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Reward Points:196
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10 most recent arguments.
1 point

That's the thing about that act - if it wasn't for that act, then the big banks would have never been able to buy Morgan Stanley or the other "investment bank".

And i completely agree that poorly thought out regulation is in fact, one of the biggest problems we face.

Too little or too much regulation are both bad things.

3 points

Do you also care about the billions being wasted on programs that don't work? How about the billions spent on earmarks?

Or the $147 billion tacked onto an already expensive $700 billion bailout package?

The government spends too much. And while i do think the rich should pay a little more in taxes, i also believe the federal government has ALOT of fat it needs to cut.

2 points

OK I got ya.

I think it's excellent for people to start their own business. But they better know their market. For example, it might be hard to start a lawn mowing business right now considering people are cutting back on expenses.

So the thing to do is this:

1. think about what people need during an economic downturn.

2. think about how you can supply that to them

3. start slow. you don't want to quit your job unless you're 100% sure the side business is bringing in the dollars.

Some ideas that might work are...

- computer repair (people would rather fix the old computer then buy a new one)

- car repair (more people are repairing their cars instead of buying new ones)

- selling information products online ( it just takes awhile to build the list, etc... but a good idea is anything GREEN related)

- become a drug dealer: as people lose their jobs, they buy more drugs! ok this is a joke > : )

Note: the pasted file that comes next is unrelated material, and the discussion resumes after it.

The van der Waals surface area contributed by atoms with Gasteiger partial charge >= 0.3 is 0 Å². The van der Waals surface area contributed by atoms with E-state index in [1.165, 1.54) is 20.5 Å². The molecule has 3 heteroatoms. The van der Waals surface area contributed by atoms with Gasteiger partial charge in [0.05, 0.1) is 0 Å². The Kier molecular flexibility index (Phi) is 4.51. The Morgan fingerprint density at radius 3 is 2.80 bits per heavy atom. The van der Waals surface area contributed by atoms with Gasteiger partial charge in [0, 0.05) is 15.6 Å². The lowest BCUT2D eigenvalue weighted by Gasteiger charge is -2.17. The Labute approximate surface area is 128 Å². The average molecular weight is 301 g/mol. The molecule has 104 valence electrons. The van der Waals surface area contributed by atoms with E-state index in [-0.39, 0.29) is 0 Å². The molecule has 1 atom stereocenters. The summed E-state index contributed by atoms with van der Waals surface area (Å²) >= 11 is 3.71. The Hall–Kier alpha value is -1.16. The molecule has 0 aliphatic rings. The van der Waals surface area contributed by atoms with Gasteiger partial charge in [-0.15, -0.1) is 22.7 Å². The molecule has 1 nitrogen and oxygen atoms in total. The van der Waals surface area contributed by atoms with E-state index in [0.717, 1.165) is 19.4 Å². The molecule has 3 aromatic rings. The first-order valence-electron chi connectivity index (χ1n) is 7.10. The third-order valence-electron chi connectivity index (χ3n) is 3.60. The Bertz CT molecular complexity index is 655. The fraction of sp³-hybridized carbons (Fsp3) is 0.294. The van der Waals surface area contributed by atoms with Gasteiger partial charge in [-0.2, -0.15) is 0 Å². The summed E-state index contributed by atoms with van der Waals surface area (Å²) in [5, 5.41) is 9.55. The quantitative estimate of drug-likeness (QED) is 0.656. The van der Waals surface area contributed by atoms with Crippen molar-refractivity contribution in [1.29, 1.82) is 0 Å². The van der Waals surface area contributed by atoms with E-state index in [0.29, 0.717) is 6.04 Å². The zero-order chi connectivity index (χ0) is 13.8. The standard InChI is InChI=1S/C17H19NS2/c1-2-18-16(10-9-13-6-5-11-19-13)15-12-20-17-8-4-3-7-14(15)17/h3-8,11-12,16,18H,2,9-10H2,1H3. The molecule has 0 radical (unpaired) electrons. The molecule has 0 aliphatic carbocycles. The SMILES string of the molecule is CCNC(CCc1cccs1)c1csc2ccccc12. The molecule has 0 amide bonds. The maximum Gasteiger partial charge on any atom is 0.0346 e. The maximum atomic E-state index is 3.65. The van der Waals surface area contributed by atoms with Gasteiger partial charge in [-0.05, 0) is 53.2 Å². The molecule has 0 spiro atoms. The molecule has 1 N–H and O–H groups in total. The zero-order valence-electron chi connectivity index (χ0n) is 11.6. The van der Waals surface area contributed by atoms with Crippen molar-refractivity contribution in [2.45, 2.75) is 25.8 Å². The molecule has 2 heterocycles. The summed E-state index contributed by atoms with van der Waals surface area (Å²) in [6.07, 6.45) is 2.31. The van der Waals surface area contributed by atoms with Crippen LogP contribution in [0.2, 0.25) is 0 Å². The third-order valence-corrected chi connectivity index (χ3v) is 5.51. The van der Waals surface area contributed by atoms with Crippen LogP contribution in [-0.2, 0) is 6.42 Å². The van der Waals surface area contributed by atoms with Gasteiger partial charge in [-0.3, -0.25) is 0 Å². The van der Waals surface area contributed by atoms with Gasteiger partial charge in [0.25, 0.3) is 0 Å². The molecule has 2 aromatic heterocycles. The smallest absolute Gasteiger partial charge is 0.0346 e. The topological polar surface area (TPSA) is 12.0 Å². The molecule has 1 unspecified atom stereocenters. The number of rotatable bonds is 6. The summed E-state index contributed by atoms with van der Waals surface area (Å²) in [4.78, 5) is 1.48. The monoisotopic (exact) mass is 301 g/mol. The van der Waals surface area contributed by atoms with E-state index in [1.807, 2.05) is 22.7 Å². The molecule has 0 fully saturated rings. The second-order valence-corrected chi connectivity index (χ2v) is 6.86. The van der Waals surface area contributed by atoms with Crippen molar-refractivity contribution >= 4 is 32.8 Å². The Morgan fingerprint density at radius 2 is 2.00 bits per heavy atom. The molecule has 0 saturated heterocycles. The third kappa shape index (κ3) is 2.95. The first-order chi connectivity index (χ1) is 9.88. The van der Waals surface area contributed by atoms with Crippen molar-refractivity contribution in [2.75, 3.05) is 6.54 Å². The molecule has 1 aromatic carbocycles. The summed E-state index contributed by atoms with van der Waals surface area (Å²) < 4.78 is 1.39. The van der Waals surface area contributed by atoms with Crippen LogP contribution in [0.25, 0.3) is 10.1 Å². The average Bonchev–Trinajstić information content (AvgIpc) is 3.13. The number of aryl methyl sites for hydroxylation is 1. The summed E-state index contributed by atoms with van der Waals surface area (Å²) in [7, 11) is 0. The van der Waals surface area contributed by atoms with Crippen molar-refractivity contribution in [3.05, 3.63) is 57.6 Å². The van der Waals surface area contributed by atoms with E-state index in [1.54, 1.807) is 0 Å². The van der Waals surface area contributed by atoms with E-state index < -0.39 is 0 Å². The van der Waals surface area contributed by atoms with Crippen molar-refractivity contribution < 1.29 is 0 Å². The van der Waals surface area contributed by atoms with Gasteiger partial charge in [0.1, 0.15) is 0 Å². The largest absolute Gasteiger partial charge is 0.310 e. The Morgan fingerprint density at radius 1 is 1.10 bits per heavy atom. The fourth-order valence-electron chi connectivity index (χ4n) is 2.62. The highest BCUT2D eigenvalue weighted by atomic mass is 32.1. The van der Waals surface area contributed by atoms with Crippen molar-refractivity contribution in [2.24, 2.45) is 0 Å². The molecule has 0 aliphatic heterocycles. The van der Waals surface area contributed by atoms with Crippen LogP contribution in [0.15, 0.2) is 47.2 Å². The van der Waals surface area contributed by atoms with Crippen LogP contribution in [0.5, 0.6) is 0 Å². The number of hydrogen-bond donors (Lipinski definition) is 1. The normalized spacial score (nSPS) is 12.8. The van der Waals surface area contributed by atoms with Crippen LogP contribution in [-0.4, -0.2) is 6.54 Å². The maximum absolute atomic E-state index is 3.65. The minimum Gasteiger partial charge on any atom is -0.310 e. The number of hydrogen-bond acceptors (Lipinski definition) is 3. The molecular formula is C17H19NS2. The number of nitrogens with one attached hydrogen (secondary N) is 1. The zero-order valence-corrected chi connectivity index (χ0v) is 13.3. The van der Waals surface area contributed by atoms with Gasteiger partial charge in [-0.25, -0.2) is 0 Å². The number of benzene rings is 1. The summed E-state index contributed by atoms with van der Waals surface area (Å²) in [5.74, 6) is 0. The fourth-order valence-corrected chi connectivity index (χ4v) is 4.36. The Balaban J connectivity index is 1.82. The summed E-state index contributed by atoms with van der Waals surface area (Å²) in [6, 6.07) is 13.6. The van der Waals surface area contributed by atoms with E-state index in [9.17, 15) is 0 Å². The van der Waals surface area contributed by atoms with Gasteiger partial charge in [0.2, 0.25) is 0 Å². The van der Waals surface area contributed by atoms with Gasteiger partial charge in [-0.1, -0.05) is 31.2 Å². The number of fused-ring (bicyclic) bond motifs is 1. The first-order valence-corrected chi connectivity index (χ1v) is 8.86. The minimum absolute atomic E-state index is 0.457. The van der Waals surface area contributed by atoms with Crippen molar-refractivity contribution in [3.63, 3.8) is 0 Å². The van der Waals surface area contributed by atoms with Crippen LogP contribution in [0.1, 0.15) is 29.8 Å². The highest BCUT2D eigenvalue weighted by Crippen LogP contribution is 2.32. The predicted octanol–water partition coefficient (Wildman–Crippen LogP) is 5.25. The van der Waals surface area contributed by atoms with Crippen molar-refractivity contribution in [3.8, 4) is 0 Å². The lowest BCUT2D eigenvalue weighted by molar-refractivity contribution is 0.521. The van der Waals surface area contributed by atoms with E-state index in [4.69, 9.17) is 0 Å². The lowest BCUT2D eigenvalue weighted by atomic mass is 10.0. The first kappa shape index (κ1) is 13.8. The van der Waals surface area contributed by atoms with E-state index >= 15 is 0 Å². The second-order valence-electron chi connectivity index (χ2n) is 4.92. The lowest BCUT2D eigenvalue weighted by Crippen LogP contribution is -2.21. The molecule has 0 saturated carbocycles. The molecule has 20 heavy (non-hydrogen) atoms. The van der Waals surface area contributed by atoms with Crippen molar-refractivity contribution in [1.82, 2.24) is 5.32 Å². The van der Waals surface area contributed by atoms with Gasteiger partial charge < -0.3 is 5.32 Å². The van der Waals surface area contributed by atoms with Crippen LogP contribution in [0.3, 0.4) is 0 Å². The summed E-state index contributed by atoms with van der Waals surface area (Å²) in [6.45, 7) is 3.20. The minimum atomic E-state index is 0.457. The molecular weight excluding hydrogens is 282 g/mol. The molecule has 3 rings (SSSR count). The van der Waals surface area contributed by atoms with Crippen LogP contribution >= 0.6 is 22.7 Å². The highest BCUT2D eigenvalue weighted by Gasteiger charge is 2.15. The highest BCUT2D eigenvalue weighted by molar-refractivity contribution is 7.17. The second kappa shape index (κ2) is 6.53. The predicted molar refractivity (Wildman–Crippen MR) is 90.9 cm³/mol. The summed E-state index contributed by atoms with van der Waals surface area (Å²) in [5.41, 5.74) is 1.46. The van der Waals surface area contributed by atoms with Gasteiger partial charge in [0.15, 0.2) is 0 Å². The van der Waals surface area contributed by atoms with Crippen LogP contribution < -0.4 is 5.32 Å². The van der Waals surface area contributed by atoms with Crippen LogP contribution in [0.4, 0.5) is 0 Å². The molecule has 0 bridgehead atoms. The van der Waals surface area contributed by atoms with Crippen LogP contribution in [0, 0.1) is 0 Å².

1 point

You have to think about what people would want in an economic downturn and give it to them.

Cheap is king. Undercut a competitor and you should do fine.

Then again, you've been super vague. Who knows what your home business is.

0 points

I'd love to see where your facts come from, because every medical journal i've ever read (including the British government) have said that pot is LESS HARMFUL than alcohol.

Just do a google search and you'll find plenty of proof to show that.

It's also obvious you've never smoked pot. I know plenty of potheads, and none of them "stopped caring about their lives and only wanted to get high".

You are obviously confusing pot or crack or heroin.

2 points

Um. Ever heard of prohibition?

Ever read about how it got overturned because of american citizens revolting against it?

The fact that people can come together to change laws is part of what makes this country great.

3 points

"Drama Queen? EVERY Democrat has played the same lying horseshit."

Because republicans don't lie, right? Every politician lies. It doesn't matter if you're conservative or liberal.

"Trickle down economics DOES work. You just use the wrong yardstick just like all liberals."

And which yard-stick should we use? the one created by conservatives?

Trickle-down does work - but only to an extent. It's obvious that it didn't work too well over the last 8 years, though. The average household earnings have stayed flat that entire time.

I don't believe in a cure for poverty, because there is no cure for human nature. But i believe that we can take more care of middle-class Americans then we currently do. we just went through an administration that helped the rich a great deal. Whats the problem with helping the middle-class go to college for free? or having a little more money left-over in their paychecks?

I agree - thinking that Obama will do everything he's promised is foolish, especially considering what has happened over the last two to three months.